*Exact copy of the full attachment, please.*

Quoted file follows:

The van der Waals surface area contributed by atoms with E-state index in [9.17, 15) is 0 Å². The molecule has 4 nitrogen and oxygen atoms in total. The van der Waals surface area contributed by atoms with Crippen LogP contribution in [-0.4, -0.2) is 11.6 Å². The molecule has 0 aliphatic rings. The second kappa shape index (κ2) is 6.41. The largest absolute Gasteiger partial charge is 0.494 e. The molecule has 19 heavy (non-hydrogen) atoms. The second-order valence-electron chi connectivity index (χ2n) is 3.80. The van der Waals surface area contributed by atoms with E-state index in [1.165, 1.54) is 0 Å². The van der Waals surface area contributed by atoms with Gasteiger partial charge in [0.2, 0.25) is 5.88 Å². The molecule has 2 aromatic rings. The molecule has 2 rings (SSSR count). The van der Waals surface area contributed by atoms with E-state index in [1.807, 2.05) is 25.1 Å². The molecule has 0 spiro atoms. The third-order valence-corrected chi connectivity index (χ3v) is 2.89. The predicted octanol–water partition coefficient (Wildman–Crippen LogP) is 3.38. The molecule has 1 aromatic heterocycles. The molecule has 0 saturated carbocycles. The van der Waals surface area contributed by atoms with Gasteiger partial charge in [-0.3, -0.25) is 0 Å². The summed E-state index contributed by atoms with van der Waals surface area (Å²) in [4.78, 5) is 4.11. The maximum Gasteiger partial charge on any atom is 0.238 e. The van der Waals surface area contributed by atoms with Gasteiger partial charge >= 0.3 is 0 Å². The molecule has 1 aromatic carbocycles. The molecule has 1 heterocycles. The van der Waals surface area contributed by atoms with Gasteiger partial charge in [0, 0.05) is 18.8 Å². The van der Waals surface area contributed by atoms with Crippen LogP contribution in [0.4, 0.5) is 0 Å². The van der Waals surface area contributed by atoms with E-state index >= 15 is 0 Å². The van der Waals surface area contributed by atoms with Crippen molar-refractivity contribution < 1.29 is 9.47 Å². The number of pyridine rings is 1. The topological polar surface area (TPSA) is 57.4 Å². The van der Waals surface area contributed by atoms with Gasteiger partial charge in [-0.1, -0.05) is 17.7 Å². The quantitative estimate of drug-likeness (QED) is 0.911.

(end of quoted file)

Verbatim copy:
The van der Waals surface area contributed by atoms with E-state index in [9.17, 15) is 0 Å². The molecule has 4 nitrogen and oxygen atoms in total. The van der Waals surface area contributed by atoms with Crippen LogP contribution in [-0.4, -0.2) is 11.6 Å². The molecule has 0 aliphatic rings. The second kappa shape index (κ2) is 6.41. The largest absolute Gasteiger partial charge is 0.494 e. The molecule has 19 heavy (non-hydrogen) atoms. The second-order valence-electron chi connectivity index (χ2n) is 3.80. The van der Waals surface area contributed by atoms with E-state index in [1.165, 1.54) is 0 Å². The van der Waals surface area contributed by atoms with Gasteiger partial charge in [0.2, 0.25) is 5.88 Å². The molecule has 2 aromatic rings. The molecule has 2 rings (SSSR count). The van der Waals surface area contributed by atoms with E-state index in [1.807, 2.05) is 25.1 Å². The molecule has 0 spiro atoms. The third-order valence-corrected chi connectivity index (χ3v) is 2.89. The predicted octanol–water partition coefficient (Wildman–Crippen LogP) is 3.38. The molecule has 1 aromatic heterocycles. The molecule has 0 saturated carbocycles. The van der Waals surface area contributed by atoms with Gasteiger partial charge in [-0.3, -0.25) is 0 Å². The summed E-state index contributed by atoms with van der Waals surface area (Å²) in [4.78, 5) is 4.11. The maximum Gasteiger partial charge on any atom is 0.238 e. The van der Waals surface area contributed by atoms with Gasteiger partial charge >= 0.3 is 0 Å². The molecule has 1 aromatic carbocycles. The molecule has 1 heterocycles. The van der Waals surface area contributed by atoms with Gasteiger partial charge in [0, 0.05) is 18.8 Å². The van der Waals surface area contributed by atoms with Crippen LogP contribution in [0.4, 0.5) is 0 Å². The van der Waals surface area contributed by atoms with E-state index >= 15 is 0 Å². The van der Waals surface area contributed by atoms with Crippen molar-refractivity contribution < 1.29 is 9.47 Å². The number of pyridine rings is 1. The topological polar surface area (TPSA) is 57.4 Å². The van der Waals surface area contributed by atoms with Gasteiger partial charge in [-0.1, -0.05) is 17.7 Å². The quantitative estimate of drug-likeness (QED) is 0.911.